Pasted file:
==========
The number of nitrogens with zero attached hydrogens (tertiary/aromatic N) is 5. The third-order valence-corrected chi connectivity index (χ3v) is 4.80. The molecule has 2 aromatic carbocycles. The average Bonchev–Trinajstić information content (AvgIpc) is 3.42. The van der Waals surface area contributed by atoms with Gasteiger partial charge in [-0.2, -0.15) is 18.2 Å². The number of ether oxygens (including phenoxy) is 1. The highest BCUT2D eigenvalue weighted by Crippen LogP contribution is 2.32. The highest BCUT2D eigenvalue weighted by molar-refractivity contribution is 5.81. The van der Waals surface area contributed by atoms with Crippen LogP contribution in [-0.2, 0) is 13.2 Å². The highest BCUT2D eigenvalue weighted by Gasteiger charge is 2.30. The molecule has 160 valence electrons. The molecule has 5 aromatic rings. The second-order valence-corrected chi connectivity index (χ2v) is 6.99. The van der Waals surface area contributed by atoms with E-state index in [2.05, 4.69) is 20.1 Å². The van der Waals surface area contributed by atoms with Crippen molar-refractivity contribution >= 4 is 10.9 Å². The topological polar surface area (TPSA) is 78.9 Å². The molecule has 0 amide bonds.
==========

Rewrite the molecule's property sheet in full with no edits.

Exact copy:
The number of nitrogens with zero attached hydrogens (tertiary/aromatic N) is 5. The third-order valence-corrected chi connectivity index (χ3v) is 4.80. The molecule has 2 aromatic carbocycles. The average Bonchev–Trinajstić information content (AvgIpc) is 3.42. The van der Waals surface area contributed by atoms with Gasteiger partial charge in [-0.2, -0.15) is 18.2 Å². The number of ether oxygens (including phenoxy) is 1. The highest BCUT2D eigenvalue weighted by Crippen LogP contribution is 2.32. The highest BCUT2D eigenvalue weighted by molar-refractivity contribution is 5.81. The van der Waals surface area contributed by atoms with Crippen LogP contribution in [-0.2, 0) is 13.2 Å². The highest BCUT2D eigenvalue weighted by Gasteiger charge is 2.30. The molecule has 160 valence electrons. The molecule has 5 aromatic rings. The second-order valence-corrected chi connectivity index (χ2v) is 6.99. The van der Waals surface area contributed by atoms with E-state index in [2.05, 4.69) is 20.1 Å². The van der Waals surface area contributed by atoms with Crippen molar-refractivity contribution >= 4 is 10.9 Å². The topological polar surface area (TPSA) is 78.9 Å². The molecule has 0 amide bonds.